Sui generis use class in planning
The Town and Country Planning (Use Classes) Order categorises uses of land and buildings. Developments may not be used for purposes that are not within the use class for which they received planning permission. Changing the use of a development from one class to another may require planning permission, although changes of use may be permitted without the need for a planning application for certain allowable uses (for example changing a restaurant into a shop - see permitted development).
Sui generis buildings include:
- Houses in multiple paying occupation.
- Hostels providing no significant element of care.
- Scrap yards.
- Petrol filling stations and shops selling and / or displaying motor vehicles.
- Retail warehouse clubs.
- Dry cleaners.
- Taxi businesses.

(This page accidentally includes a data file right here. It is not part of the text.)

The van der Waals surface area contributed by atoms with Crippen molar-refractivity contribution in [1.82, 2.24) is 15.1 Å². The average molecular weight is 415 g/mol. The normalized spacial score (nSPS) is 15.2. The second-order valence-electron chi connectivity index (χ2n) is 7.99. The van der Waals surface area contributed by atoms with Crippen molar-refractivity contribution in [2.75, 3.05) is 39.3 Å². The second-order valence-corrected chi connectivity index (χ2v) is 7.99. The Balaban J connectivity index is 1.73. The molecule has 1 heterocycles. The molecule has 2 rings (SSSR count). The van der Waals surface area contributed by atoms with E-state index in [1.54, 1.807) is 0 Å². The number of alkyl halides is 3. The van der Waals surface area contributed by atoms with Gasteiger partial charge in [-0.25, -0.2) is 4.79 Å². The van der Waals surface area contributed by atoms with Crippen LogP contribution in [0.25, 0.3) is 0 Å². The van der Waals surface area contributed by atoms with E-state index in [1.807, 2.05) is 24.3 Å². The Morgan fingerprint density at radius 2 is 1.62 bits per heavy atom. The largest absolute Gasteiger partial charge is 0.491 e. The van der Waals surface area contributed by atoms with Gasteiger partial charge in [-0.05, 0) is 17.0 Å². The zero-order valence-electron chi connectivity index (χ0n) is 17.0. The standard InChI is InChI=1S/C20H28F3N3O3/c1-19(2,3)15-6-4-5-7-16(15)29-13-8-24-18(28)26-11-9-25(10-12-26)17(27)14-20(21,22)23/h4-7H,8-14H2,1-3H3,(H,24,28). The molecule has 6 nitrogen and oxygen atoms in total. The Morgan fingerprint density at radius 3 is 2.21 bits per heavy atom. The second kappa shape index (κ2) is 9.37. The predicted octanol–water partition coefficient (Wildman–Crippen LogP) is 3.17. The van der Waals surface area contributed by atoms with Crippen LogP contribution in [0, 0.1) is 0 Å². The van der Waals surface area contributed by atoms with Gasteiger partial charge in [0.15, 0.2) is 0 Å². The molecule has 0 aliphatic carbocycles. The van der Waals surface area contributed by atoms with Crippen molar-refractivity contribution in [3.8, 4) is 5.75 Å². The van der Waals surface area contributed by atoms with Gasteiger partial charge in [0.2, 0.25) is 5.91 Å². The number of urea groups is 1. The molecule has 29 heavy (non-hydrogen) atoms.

- Amusement centres.
 Related articles on Designing Buildings Wiki
Featured articles and news
BSRIA publish mechanical and electrical maintenance customer satisfaction key performance indicators.
Have a look at our article on the history, practice and techniques of placemaking.
Have a look at the key recommendations from ICE's new report on the digital transformation of infrastructure.
The Gate of Europe, the world's first inclining high-rises, with a lean of 15-degrees.
Why engineers need to keep pace with the challenges and opportunities of the digital transformation of the infrastructure sector.
Have a read of our introductory article on fabric structures; their history, properties and characteristics, and more...
Growing connectivity and what it means for physical infrastructure, disruptive new tech and increasing interdependencies.
Foster & Partners selected as architectural team for new bridge crossings in Ipswich.
Could this strange new concept be the future of skyscraper design?
Designing Buildings Wiki attended a RIBA panel debate on one of London's most notorious planning disputes.
Creating an accessible and inclusive environment – CIC publish new guide.
BRE report on the second day of MIPIM 2017.
Read about the 'Exceptional' sustainable design features of the recent winner of the coveted Your BREEAM Award.